Africa’s TB reduction rate falls short amid slowing global progress
Brazzaville – The African region is recording around 4% annual decline rate in tuberculosis (TB) cases. Although the rate is double the global pace, the region risks missing major milestones and targets to end the disease if efforts are not scaled up rapidly.
The World Health Organization’s (WHO) End TB Strategy calls for countries to reduce TB deaths by 75% and cases by 50% by 2025 compared with the 2015 levels. To cross the 2025 milestone, the annual pace of reduction should reach 10% per year.
Yet despite the slowing pace towards the 2025 target, the African region has made progress in recent years. For example, TB deaths in the region fell by 26% between 2015 and 2021, with high-burden TB countries surpassing initial targets to lower TB cases. Accelerating TB elimination progress is crucial. This year World TB Day is being marked today under the theme “Yes, we can end TB” to spur national action to bolster TB prevention and control.
“African countries have made remarkable progress against TB. The question is no longer about whether we can end TB, but how fast we must act to reduce the disease burden, save lives and maintain a high momentum towards a TB-free world,” said Dr Matshidiso Moeti, WHO Regional Director for Africa.
The End TB Strategy also sets 2030 targets to cut TB deaths by 90% and cases by 80%, for which the annual reduction progress must be accelerated to 17%, and further reductions to realize the 2035 vision of a world free of TB.
African countries have increased the uptake of new WHO-recommended tools and guidance, resulting in early access to TB prevention and care and better outcomes. The proportion of people diagnosed with TB who were initially tested with a rapid diagnostic, for example, increased from 34% in 2020 to 43% in 2021.
However, major barriers to ending TB persist. They include limited access to health services, inadequate health infrastructure, insufficient quality of care, inadequate human and financial resources for health and inadequate social protection.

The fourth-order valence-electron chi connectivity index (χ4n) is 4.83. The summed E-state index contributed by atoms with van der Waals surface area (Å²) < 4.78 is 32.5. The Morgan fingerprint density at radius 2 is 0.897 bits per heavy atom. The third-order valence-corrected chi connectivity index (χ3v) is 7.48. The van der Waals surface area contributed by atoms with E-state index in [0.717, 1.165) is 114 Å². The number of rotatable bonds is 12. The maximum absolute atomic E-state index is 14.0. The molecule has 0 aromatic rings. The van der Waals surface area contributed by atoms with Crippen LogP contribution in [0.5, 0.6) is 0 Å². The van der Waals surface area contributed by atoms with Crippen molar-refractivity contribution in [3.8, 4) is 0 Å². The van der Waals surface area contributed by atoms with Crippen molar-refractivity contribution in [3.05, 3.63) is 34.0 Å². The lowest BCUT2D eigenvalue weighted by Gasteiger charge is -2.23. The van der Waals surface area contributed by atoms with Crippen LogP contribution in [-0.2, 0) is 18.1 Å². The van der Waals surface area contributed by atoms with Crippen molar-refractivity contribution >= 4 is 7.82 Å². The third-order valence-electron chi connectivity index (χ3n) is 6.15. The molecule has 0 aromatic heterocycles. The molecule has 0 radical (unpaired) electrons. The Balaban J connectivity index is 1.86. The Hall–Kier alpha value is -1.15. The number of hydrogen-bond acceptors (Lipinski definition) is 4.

Underinvestment by governments in TB control programmes is a significant drawback to the fight against the disease. For instance, of the estimated US$ 3.9 billion required for the African region’s 2018–2021 TB response plan, only US$ 957 million were mobilized each year for prevention, diagnosis and treatment of the disease.
Africa still records a significant gap between the estimated number of TB cases and those that are diagnosed. In 2021, the latest year for which data is available, an estimated 40% of cases were not reported or diagnosed. The region also accounts for 23% of the estimated global TB burden and over 33% of global TB deaths.
In September, a high-level meeting on TB will be held during the UN General Assembly bringing together heads of state to help ramp up action and accelerate TB control efforts.
“TB control efforts require concerted action by all: communities, governments, the private sector and international partners. Our region still suffers unacceptably high TB toll. Without robust joint efforts, this preventable and treatable disease will remain a serious public health threat with costly impacts for individuals and societies,” Dr Moeti said.